The helmet Fred “The Hammer” Williamson wore with the Kansas City Chiefs.
When you think of the wild west scoring of the AFL, you think of long bombs, high scores, quarterbacks going for broke. Well, someone had to be deployed to stop those receivers and that’s where Fred Williamson comes in. He was the “original” AFL shut down corner with the Oakland Raiders when he arrived in 1961.
There just isn’t a lot of footage on Fred Williamson’s early days. NFL Films didn’t acquire a lot of the old footage until after the merger agreement of 1966 so they exclusively used Kansas City Chiefs footage.
However he was an AFL All Star in 1961, ’62, and ’63 and was chosen 1st team All Pro in 1962 and 1963. Consider the fact he achieved All Star status with 5 int. with 58 yards in returns for a 2-12 Raider team. His best season was in 1962 which was his first as an All Pro, he intercepted 8 passes returning them for 151 yards and a touchdown. This he achieved on a 1-13 Raiders team that had two coaches and preceded Al Davis. In an 8 team league where the Raiders finished last on offense and second to last on defense, he was 1st team All Pro and the only player on the team to achieve any honors.
An autographed pic of Fred Williamson with Al Davis. He was the first guy to wear white shoes, not Joe Namath. Joe came into the AFL in 1965 when Williams stopped playing for the Raiders in 1964.
Those are high numbers for a cornerback who played for a team that was always behind and teams were running the clock out on them.
After intercepting 25 passes for the Raiders for 4 years, Williamson became a Chief and finally played for a winner. He teamed with all time AFL interception leader S Johnny Robinson to form arguably the best secondary in AFL history.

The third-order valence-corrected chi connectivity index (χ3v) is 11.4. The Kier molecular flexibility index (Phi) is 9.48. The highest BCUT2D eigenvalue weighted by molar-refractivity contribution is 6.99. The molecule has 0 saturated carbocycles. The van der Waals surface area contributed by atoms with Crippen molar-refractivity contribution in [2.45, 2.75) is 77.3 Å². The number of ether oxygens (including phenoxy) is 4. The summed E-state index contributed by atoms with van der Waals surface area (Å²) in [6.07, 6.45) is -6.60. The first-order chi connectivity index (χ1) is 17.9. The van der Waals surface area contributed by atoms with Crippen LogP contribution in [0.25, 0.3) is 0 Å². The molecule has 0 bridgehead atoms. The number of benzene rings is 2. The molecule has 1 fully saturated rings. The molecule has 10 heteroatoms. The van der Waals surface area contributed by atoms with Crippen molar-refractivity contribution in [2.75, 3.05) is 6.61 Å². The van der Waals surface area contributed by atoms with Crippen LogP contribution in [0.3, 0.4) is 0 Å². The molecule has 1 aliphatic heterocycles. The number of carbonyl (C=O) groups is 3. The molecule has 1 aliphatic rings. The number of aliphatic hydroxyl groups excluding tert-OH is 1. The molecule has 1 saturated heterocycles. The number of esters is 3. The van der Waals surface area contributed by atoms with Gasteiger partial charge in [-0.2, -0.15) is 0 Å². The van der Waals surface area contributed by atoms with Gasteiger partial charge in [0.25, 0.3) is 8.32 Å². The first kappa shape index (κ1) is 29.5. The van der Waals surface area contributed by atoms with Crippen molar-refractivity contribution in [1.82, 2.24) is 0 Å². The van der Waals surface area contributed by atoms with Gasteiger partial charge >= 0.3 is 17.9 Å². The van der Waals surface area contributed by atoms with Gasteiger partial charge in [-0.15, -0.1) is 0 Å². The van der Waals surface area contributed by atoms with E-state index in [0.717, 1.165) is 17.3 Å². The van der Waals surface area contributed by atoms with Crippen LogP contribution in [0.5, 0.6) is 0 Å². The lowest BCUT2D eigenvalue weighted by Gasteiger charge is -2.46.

For all the talk of the “point a minute” reputation of the AFL, the 1966 Chiefs were dominant on defense. In a 14 game season teams threw away from “The Hammer’s” side of the field. So much so that both safeties Robinson and Bobby Hunt intercepted 10 passes each and the team grabbed 33 as a unit.
In the AFL Championship Game, the two time defending champion Buffalo Bills were eyeing a three-peat when Williamson nearly beheaded receiver Glenn Bass. It took the fight out of the Bills much like the Mike Stratton hit on Keith Lincoln in the 1964 championship, knocked the fight out of the Chargers giving Buffalo the momentum and emotional advantage.
Fred’s hit should have been remembered in the same light…
Fred “The Hammer” Williamson was the AFL’s version of the shutdown corner if there was one. Had the Kansas City Chiefs won Super Bowl I his legend would be greater and might have his inclusion in the Pro Football Hall of Fame.
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